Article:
Now that organizations have the ability to collect information faster and more efficiently, executives are reconsidering the processes associated with maintaining those resources. Although the Big Data phenomenon offers decision-makers the opportunity to transform operations on multiple levels, the truth is that engaging in these projects requires firms to maintain more digital resources than ever before.
Although not all Big Data projects require managing massive volumes of information, the proliferation of advanced storage technologies and solutions with huge computing power encourages organizations to gather large amounts of assets. As a result, executives need to assess whether their current data management plans can keep up with these changes and evaluate whether any adjustments are necessary to optimizing performance.
Despite these potential modifications, the majority of companies are now confident about the benefits associated with Big Data. This trend was highlighted in a recent CompTIA study of 500 business and IT decision-makers, which found that 78 percent of respondents said they feel more positive about Big Data as a corporate priority than they did last year. At the same time, organizations are evaluating their methods for using and managing information, ensuring these capabilities stay up to par with evolving demand.
During these assessments, many businesses have come to grips with the fact that they are exactly where they want to be: 57 percent of decision-makers said their information management and usage plans are hitting the mark.
“Data has always been important in the business world, but the Big Data trend has elevated its importance, pushing companies to be smarter in how they manage and use data,” said Tim Herbert, vice president of research and market intelligence at CompTIA.
Conversely, other firms are realizing that their projects aren’t necessarily ready and are making adjustments to ensure Big Data initiatives deliver the largest return on investment.
Assessing and addressing Big Data complexities
CompTIA revealed that roughly 80 percent of respondents said they believe their firms need better real-time analytics to help transform incoming information into usable, actionable insight that will let them optimize efficiency and gain a competitive advantage. Similarly, 80 percent of decision-makers said their current management practices are creating data silos that impair collaboration and slow down operations.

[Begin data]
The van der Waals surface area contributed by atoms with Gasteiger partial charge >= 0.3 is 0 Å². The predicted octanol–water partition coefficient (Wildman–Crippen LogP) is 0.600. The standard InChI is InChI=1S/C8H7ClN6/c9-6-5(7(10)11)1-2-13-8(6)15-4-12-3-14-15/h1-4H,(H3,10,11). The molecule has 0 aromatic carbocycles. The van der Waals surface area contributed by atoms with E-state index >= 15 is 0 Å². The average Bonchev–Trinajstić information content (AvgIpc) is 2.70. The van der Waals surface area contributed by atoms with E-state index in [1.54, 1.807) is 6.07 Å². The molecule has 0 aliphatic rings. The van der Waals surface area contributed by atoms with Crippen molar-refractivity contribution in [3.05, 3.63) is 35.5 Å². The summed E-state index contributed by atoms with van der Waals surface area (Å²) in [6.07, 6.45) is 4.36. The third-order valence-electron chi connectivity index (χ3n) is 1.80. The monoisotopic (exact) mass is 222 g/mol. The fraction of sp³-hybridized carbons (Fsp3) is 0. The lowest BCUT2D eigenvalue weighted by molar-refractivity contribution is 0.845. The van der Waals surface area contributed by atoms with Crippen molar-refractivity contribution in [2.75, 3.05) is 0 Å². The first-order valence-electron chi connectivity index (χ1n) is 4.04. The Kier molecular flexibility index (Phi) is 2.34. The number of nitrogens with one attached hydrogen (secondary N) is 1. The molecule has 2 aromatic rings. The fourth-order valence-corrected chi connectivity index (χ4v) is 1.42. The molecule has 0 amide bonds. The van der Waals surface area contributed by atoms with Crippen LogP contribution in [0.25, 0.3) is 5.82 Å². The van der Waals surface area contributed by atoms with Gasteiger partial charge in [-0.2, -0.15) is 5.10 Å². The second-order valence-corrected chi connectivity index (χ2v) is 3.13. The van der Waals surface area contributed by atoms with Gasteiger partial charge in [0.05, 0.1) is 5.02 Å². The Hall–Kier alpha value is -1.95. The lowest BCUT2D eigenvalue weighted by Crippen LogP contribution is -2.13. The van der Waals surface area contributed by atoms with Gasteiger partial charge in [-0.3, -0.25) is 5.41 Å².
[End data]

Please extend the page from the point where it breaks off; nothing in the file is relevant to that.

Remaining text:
Respondents highlighted several additional problems associated with poor management capabilities, including the fact that employees are often forced to waste time on projects that aren’t necessarily their responsibility and are unable to assess internal performance. These complications have created confusion about priorities within organizations, which has led to a loss of sales and other challenges.
“While the threshold for what constitutes Big Data continues to evolve, businesses of all sizes will seek ways to unlock additional value from the data that’s most relevant to them, be it on a large or small scale,” Herbert asserted.
A separate Avanade study highlighted similar findings, noting that the Big Data phenomenon has achieved a top spot on most executive priorities, although many firms recognize the room for improvement, especially as cloud computing, mobility, and social solutions gain momentum in the workplace. As these technologies evolve, decision-makers are rethinking their overarching Big Data plans: 85 percent of respondents still report obstacles with managing and analyzing information.
Although innovative technologies can be a boon for many Big Data initiatives, executives must ensure these solutions are properly deployed if they are to experience success. Although there’s no doubt that Big Data opportunities can help businesses thrive in the coming years, decision-makers must carefully launch these initiatives to ensure they don’t introduce unnecessary complexites.
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